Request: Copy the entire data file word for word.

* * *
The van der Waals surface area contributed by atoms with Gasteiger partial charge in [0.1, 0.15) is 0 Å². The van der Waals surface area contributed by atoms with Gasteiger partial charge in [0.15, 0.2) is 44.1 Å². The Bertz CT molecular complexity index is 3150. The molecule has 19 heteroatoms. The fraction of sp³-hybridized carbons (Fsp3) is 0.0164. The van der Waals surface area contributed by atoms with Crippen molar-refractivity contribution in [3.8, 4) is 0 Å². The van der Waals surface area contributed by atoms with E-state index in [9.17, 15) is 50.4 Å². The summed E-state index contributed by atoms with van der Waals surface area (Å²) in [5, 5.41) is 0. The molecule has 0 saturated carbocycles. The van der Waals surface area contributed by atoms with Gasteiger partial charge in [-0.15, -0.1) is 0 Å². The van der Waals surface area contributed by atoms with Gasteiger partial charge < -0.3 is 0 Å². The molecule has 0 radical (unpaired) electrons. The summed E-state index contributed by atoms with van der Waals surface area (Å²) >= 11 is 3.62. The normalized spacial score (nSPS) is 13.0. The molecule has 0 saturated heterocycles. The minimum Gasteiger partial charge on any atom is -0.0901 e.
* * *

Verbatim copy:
The van der Waals surface area contributed by atoms with Gasteiger partial charge in [0.1, 0.15) is 0 Å². The van der Waals surface area contributed by atoms with Gasteiger partial charge in [0.15, 0.2) is 44.1 Å². The Bertz CT molecular complexity index is 3150. The molecule has 19 heteroatoms. The fraction of sp³-hybridized carbons (Fsp3) is 0.0164. The van der Waals surface area contributed by atoms with Crippen molar-refractivity contribution in [3.8, 4) is 0 Å². The van der Waals surface area contributed by atoms with E-state index in [9.17, 15) is 50.4 Å². The summed E-state index contributed by atoms with van der Waals surface area (Å²) in [5, 5.41) is 0. The molecule has 0 saturated carbocycles. The van der Waals surface area contributed by atoms with Gasteiger partial charge in [-0.15, -0.1) is 0 Å². The van der Waals surface area contributed by atoms with Gasteiger partial charge < -0.3 is 0 Å². The molecule has 0 radical (unpaired) electrons. The summed E-state index contributed by atoms with van der Waals surface area (Å²) >= 11 is 3.62. The normalized spacial score (nSPS) is 13.0. The molecule has 0 saturated heterocycles. The minimum Gasteiger partial charge on any atom is -0.0901 e.